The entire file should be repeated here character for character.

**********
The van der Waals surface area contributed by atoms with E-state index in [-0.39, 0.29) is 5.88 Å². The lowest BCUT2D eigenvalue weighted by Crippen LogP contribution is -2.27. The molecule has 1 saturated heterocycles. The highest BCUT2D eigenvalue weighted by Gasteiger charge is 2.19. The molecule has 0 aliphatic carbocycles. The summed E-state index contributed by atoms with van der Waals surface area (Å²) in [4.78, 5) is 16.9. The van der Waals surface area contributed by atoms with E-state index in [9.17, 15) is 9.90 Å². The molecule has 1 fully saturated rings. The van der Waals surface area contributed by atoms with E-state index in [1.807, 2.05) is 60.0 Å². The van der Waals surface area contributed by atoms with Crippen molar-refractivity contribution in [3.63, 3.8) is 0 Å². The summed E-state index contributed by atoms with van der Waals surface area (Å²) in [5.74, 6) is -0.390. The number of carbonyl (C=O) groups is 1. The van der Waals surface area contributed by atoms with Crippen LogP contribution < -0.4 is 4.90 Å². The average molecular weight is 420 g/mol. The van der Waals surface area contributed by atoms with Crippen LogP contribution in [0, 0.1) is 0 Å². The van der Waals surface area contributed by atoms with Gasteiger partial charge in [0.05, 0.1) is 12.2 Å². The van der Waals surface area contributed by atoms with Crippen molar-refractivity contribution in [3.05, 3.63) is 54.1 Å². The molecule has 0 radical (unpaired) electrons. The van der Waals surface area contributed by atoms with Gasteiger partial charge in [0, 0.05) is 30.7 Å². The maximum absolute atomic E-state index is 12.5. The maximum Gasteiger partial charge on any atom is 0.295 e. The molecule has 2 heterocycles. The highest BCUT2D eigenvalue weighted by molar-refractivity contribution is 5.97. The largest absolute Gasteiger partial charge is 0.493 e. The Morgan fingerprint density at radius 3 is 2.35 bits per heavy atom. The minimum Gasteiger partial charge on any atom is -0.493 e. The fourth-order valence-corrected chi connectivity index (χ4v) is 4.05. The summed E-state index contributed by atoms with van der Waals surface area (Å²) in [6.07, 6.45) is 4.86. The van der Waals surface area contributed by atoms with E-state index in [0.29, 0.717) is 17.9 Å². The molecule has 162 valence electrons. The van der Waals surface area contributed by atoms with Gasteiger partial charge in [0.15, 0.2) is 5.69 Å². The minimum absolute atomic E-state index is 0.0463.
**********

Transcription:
The van der Waals surface area contributed by atoms with E-state index in [-0.39, 0.29) is 5.88 Å². The lowest BCUT2D eigenvalue weighted by Crippen LogP contribution is -2.27. The molecule has 1 saturated heterocycles. The highest BCUT2D eigenvalue weighted by Gasteiger charge is 2.19. The molecule has 0 aliphatic carbocycles. The summed E-state index contributed by atoms with van der Waals surface area (Å²) in [4.78, 5) is 16.9. The van der Waals surface area contributed by atoms with E-state index in [9.17, 15) is 9.90 Å². The molecule has 1 fully saturated rings. The van der Waals surface area contributed by atoms with E-state index in [1.807, 2.05) is 60.0 Å². The van der Waals surface area contributed by atoms with Crippen molar-refractivity contribution in [3.63, 3.8) is 0 Å². The summed E-state index contributed by atoms with van der Waals surface area (Å²) in [5.74, 6) is -0.390. The number of carbonyl (C=O) groups is 1. The van der Waals surface area contributed by atoms with Crippen LogP contribution < -0.4 is 4.90 Å². The average molecular weight is 420 g/mol. The van der Waals surface area contributed by atoms with Crippen LogP contribution in [0, 0.1) is 0 Å². The van der Waals surface area contributed by atoms with Gasteiger partial charge in [0.05, 0.1) is 12.2 Å². The van der Waals surface area contributed by atoms with Crippen molar-refractivity contribution in [3.05, 3.63) is 54.1 Å². The molecule has 0 radical (unpaired) electrons. The van der Waals surface area contributed by atoms with Gasteiger partial charge in [0, 0.05) is 30.7 Å². The maximum absolute atomic E-state index is 12.5. The maximum Gasteiger partial charge on any atom is 0.295 e. The molecule has 2 heterocycles. The highest BCUT2D eigenvalue weighted by molar-refractivity contribution is 5.97. The largest absolute Gasteiger partial charge is 0.493 e. The Morgan fingerprint density at radius 3 is 2.35 bits per heavy atom. The minimum Gasteiger partial charge on any atom is -0.493 e. The fourth-order valence-corrected chi connectivity index (χ4v) is 4.05. The summed E-state index contributed by atoms with van der Waals surface area (Å²) in [6.07, 6.45) is 4.86. The van der Waals surface area contributed by atoms with E-state index in [0.29, 0.717) is 17.9 Å². The molecule has 162 valence electrons. The van der Waals surface area contributed by atoms with Gasteiger partial charge in [0.15, 0.2) is 5.69 Å². The minimum absolute atomic E-state index is 0.0463.